RSS Feed Print
Grief.
abc123
Posted: Tuesday, December 14, 2021 10:29 PM
Joined: 6/12/2016
Posts: 2356


Someone posted about their sadness over a LO with dementia. Several members commented. I think we all deal with an enormous amount of grief because this disease takes so much away from us in every way, physically, emotionally, financially and spiritually. One person said grief has a life of it's own and another said it just will not let you forget what you have lost. Those words resonate within me. 

I feel as if I am outside of my body, floating through and amongst a vastness of hollowness and sorrow. Will I ever be grounded again?


GothicGremlin
Posted: Thursday, December 16, 2021 12:06 AM
Joined: 4/7/2019
Posts: 379


I read that thread too, and a lot of it resonated with me as well.  I have a difficult time putting exactly how this feels into words. But for me it's almost an exhausting grief, a grief you can't move on from until some time in the distant future, if ever (because Peggy might outlive me).
jfkoc
Posted: Friday, December 17, 2021 2:50 PM
Joined: 12/4/2011
Posts: 20790


I have said, on occasion, that grief   has a life of it's own. My husband has been dead over 5 years and I still have moments of grief that are physically painful....moments where I can barely breath.

Thankfully these moments are rare....usually the grief simply walks beside me...quietly...not affecting my daily life.

 


abc123
Posted: Monday, December 20, 2021 11:10 AM
Joined: 6/12/2016
Posts: 2356


Dear Judith, you were one of the people who commented on the original thread that got me thinking about it. What you said really spoke to my heart and I thank you.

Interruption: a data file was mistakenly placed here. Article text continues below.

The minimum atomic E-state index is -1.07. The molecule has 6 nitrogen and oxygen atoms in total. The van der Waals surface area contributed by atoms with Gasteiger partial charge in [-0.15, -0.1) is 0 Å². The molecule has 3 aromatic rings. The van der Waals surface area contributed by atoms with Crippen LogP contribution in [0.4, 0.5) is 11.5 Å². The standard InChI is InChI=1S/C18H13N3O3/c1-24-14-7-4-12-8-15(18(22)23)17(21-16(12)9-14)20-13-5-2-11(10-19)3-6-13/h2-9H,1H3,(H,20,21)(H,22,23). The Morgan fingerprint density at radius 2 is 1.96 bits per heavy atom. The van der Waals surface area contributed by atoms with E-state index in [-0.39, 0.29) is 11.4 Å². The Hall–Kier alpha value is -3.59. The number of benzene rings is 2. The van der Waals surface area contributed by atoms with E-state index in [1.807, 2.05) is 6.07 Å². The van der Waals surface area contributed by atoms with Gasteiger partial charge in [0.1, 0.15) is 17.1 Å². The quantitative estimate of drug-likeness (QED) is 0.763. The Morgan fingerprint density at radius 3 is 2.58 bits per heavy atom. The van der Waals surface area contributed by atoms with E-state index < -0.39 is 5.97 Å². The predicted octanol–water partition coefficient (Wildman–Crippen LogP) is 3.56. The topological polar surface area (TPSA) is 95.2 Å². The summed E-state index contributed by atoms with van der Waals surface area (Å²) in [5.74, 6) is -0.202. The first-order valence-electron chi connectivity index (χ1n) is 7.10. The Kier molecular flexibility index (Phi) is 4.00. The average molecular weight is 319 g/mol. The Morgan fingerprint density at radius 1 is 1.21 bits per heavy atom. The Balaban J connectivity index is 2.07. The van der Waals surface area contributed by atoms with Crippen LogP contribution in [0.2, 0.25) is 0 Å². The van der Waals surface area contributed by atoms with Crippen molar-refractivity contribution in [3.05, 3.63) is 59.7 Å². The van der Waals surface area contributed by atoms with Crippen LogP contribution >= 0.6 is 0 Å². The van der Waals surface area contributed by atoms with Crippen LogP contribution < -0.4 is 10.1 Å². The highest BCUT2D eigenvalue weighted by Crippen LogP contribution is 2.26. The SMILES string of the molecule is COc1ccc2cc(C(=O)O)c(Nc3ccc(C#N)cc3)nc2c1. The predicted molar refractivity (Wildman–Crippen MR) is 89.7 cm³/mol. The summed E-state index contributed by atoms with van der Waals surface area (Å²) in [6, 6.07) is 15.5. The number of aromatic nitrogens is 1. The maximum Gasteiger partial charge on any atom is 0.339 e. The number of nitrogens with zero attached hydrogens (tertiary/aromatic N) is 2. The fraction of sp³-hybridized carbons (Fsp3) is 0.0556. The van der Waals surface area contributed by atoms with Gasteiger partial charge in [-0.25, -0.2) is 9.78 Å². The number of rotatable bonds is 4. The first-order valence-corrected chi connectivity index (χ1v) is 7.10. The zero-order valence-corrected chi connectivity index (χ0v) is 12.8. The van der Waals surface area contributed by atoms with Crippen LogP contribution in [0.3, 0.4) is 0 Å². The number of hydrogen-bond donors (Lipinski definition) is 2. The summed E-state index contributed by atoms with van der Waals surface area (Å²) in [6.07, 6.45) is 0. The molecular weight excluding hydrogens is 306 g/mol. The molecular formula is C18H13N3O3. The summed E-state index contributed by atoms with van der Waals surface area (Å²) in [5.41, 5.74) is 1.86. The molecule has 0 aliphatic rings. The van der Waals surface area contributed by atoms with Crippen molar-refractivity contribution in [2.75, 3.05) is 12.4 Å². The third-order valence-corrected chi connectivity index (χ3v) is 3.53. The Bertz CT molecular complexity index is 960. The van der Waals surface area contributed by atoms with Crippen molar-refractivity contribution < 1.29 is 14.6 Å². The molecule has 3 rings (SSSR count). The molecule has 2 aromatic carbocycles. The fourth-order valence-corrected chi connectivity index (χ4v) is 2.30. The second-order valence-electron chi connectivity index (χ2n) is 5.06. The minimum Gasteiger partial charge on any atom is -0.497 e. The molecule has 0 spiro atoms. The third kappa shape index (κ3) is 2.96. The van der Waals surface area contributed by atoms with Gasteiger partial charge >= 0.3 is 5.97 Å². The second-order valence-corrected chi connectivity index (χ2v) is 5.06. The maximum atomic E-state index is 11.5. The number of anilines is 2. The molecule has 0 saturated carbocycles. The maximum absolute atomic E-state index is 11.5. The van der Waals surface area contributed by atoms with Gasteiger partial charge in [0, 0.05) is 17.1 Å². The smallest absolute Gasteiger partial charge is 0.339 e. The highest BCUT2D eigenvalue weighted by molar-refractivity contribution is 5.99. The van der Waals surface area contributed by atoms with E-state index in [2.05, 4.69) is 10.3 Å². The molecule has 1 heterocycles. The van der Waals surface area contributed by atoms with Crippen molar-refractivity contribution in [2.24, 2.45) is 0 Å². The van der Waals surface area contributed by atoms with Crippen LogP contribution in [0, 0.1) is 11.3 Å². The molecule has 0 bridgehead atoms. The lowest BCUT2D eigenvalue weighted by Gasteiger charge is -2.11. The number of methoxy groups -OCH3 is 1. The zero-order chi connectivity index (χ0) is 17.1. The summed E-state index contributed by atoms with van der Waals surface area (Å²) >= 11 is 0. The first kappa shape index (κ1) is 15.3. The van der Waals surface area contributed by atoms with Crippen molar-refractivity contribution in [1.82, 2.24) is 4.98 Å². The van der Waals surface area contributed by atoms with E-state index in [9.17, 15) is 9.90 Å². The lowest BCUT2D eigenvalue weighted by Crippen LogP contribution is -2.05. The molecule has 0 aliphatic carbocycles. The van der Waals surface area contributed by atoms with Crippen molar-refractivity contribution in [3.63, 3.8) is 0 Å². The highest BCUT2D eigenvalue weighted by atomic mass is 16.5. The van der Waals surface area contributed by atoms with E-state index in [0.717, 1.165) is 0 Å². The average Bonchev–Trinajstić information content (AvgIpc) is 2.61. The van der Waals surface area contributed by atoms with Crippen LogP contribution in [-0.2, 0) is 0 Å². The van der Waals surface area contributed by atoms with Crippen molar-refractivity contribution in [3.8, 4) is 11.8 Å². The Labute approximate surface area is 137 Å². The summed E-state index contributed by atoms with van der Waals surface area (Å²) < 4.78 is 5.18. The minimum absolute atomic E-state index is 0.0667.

Merry Christmas my friend!


markus8174
Posted: Sunday, February 20, 2022 2:36 PM
Joined: 1/25/2018
Posts: 752


For me, I've given up on ever feeling whole again. I need to stay alive until my DW no longer needs me to visit, and my cats are waiting for me at the Rainbow Bridge. I often fanaticize about getting a terminal diagnosis, not with fear and anger, but acceptance and relief.  I can appreciate Robert Louis Stevenson's "Requiem": "...Glad did I live, and Gladly I die, And I lay me down with a will."

I've come to realize, at least for me, that grief is just a process of saying goodbye to the life and loves God has given me. My grief wouldn't be as great unless I also was given a great life to say goodbye to. The grief I'm feeling is just gratitude to God for all the gifts I've enjoyed. There comes a time to put away the ball and glove and head home when there is on one left around to play with. The peace promised me in eternity is the only peace I expect to see. That's OK. 


ImMaggieMae
Posted: Saturday, February 26, 2022 2:28 PM
Joined: 12/12/2021
Posts: 182


markus8174 wrote:

 “There comes a time to put away the ball and glove and head home when there is on one left around to play with. The peace promised me in eternity is the only peace I expect to see. That's OK.”

So many seem to disappear after a loved one’s diagnosis that it won’t be long before there is “no one left to play with” and it will be time to head home  The loneliness can be crushing.